International Migration and Food Insecurity in Urban Namibia

Lawrence Kazembe, Godfrey Tawodzera and Ndeyapo Nickanor

Food security and migration have emerged as key development challenges in Namibia. Internal migration, where people move from rural areas to urban centres such as the capital, Windhoek, has been given a great deal of research and policy attention. However, there is a dearth of research on the relationship between international migration and food security in the country. This paper aims to fill this gap by investigating the nexus between international migration and household food security in Windhoek. Drawing on data from a city-wide household food security survey of the city, the paper compares the food security status of international migrant and non-migrant local households. The data show that the migrant households were more food insecure, with less diverse diets, than their local counterparts. Within the migrant group, differences in food security were associated with length of residence in Namibia , type of housing, employment status of the household head, household income, and lived poverty.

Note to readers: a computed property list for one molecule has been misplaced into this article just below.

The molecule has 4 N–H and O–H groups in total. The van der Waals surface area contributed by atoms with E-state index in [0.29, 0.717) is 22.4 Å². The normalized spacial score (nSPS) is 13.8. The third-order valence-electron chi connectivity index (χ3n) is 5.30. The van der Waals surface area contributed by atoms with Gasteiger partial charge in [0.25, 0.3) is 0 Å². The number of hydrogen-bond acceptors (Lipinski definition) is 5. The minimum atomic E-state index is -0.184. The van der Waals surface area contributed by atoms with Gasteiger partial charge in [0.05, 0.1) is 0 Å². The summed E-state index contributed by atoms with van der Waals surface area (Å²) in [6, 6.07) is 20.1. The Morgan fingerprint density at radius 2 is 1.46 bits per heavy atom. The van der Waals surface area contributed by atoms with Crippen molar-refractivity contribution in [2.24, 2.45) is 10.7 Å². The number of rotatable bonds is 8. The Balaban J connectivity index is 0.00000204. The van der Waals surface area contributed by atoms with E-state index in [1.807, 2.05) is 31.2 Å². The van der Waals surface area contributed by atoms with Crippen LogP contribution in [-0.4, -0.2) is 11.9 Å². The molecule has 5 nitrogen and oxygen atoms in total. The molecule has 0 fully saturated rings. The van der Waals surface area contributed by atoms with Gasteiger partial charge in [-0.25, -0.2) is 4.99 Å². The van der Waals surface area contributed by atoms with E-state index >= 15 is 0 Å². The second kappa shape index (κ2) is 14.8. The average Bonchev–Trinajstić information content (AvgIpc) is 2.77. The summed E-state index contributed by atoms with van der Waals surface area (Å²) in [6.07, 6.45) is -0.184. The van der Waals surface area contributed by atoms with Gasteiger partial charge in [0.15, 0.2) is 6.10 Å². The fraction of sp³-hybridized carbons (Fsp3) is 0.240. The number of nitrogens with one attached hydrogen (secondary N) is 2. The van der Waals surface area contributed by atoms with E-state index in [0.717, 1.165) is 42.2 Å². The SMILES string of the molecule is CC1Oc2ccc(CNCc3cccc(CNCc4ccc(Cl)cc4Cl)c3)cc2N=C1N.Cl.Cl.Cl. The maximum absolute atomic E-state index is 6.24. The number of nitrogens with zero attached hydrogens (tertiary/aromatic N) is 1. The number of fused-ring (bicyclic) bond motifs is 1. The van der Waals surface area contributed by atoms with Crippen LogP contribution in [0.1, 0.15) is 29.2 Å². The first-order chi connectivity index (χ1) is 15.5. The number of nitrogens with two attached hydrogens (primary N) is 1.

MiFOOD Paper No. 15

Featured City: Windhoek, Namibia

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